First of all
A.__dict__.__dict__ is different from
A.__dict__['__dict__'], and the former doesn't exist. The latter is the
__dict__ attribute that the instances of the class would have. It's a descriptor object that returns the internal dictionary of attributes for the specific instance. In short, the
__dict__ attribute of an object can't be stored in object's
__dict__, so it's accessed through a descriptor defined in the class.
To understand this, you'd have to read the documentation of the descriptor protocol.
The short version:
- For an instance of class
A, access to
instance.__dict__ is provided by
A.__dict__['__dict__'] which is the same as
- For the class A, access to
A.__dict__ is provided by
type.__dict__['__dict__'] (in theory) which is the same as
The long version:
Both classes and objects provide access to attributes both through the attribute operator (implemented via the class or metaclass's
__getattribute__), and the
__dict__ attribute/protocol which is used by
For normal objects, the
__dict__ object creates a separate
dict object, which stores the attributes, and
__getattribute__ first tries to access it and get the attributes from there (before attempting to look for the attribute in the class by utilizing the descriptor protocol, and before calling
__dict__ descriptor on the class implements the access to this dictionary.
x.name is equivalent to trying those in order:
x.__dict__ does the same but skips the first one for obvious reasons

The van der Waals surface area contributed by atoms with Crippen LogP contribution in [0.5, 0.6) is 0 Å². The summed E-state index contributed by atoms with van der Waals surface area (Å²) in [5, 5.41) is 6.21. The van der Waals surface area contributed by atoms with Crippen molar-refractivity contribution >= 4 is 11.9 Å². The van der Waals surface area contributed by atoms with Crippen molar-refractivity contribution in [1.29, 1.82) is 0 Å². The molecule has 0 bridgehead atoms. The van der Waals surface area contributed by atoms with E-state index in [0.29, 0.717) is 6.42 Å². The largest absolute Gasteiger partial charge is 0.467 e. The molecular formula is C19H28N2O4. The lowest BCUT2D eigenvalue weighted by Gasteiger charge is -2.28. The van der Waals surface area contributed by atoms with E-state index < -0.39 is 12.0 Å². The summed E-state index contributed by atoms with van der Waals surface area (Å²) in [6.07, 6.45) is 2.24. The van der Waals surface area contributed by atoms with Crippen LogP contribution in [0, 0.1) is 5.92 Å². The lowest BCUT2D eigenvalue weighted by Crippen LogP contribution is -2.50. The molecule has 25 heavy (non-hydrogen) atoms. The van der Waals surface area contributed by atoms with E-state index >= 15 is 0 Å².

As it's impossible for the
instance to be stored in
__dict__ of the instance, it is accessed through the descriptor protocol directly instead, and is stored in a special field in the instance.
A similar scenario is true for classes, although their
__dict__ is a special proxy object that pretends to be a dictionary (but might not be internally), and doesn't allow you to change it or replace it with another one. This proxy allows you, among all else, to access the attributes of a class that are specific to it, and not defined in one of its bases.
By default, a
vars(cls) of an empty class carries three descriptors -
__dict__ for storing the attributes of the instances,
__weakref__ which is used internally by
weakref, and the docstring of the class. The first two might be gone if you define
__slots__. Then you wouldn't have
__weakref__ attributes, but instead you'd have a single class attribute for each slot. The attributes of the instance then wouldn't be stored in a dictionary, and access to them will be provided by the respective descriptors in the class.
And lastly, the inconsistency that
A.__dict__ is different from
A.__dict__['__dict__'] is because the attribute
__dict__ is, by exception, never looked up in
vars(A), so what is true for it isn't true for practically any other attribute you'd use. For example,
A.__weakref__ is the same thing as
A.__dict__['__weakref__']. If this inconsistency didn't exist, using
A.__dict__ would not work, and you'd have to always use